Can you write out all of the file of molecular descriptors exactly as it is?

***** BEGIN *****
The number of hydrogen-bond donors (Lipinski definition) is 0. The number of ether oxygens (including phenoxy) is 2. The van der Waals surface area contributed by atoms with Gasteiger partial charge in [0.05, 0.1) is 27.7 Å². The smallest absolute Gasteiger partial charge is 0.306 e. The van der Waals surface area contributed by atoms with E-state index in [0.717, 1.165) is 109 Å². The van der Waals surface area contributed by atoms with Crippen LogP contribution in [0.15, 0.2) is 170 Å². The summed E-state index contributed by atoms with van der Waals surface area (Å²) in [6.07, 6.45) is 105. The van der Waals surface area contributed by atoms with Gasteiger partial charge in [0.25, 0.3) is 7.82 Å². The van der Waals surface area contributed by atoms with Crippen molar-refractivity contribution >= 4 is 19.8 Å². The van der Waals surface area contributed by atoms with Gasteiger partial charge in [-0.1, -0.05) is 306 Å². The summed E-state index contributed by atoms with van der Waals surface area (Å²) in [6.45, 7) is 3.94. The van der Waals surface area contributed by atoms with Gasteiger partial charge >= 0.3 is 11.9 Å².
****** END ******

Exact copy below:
The number of hydrogen-bond donors (Lipinski definition) is 0. The number of ether oxygens (including phenoxy) is 2. The van der Waals surface area contributed by atoms with Gasteiger partial charge in [0.05, 0.1) is 27.7 Å². The smallest absolute Gasteiger partial charge is 0.306 e. The van der Waals surface area contributed by atoms with E-state index in [0.717, 1.165) is 109 Å². The van der Waals surface area contributed by atoms with Crippen LogP contribution in [0.15, 0.2) is 170 Å². The summed E-state index contributed by atoms with van der Waals surface area (Å²) in [6.07, 6.45) is 105. The van der Waals surface area contributed by atoms with Gasteiger partial charge in [0.25, 0.3) is 7.82 Å². The van der Waals surface area contributed by atoms with Crippen molar-refractivity contribution >= 4 is 19.8 Å². The van der Waals surface area contributed by atoms with Gasteiger partial charge in [-0.1, -0.05) is 306 Å². The summed E-state index contributed by atoms with van der Waals surface area (Å²) in [6.45, 7) is 3.94. The van der Waals surface area contributed by atoms with Gasteiger partial charge >= 0.3 is 11.9 Å².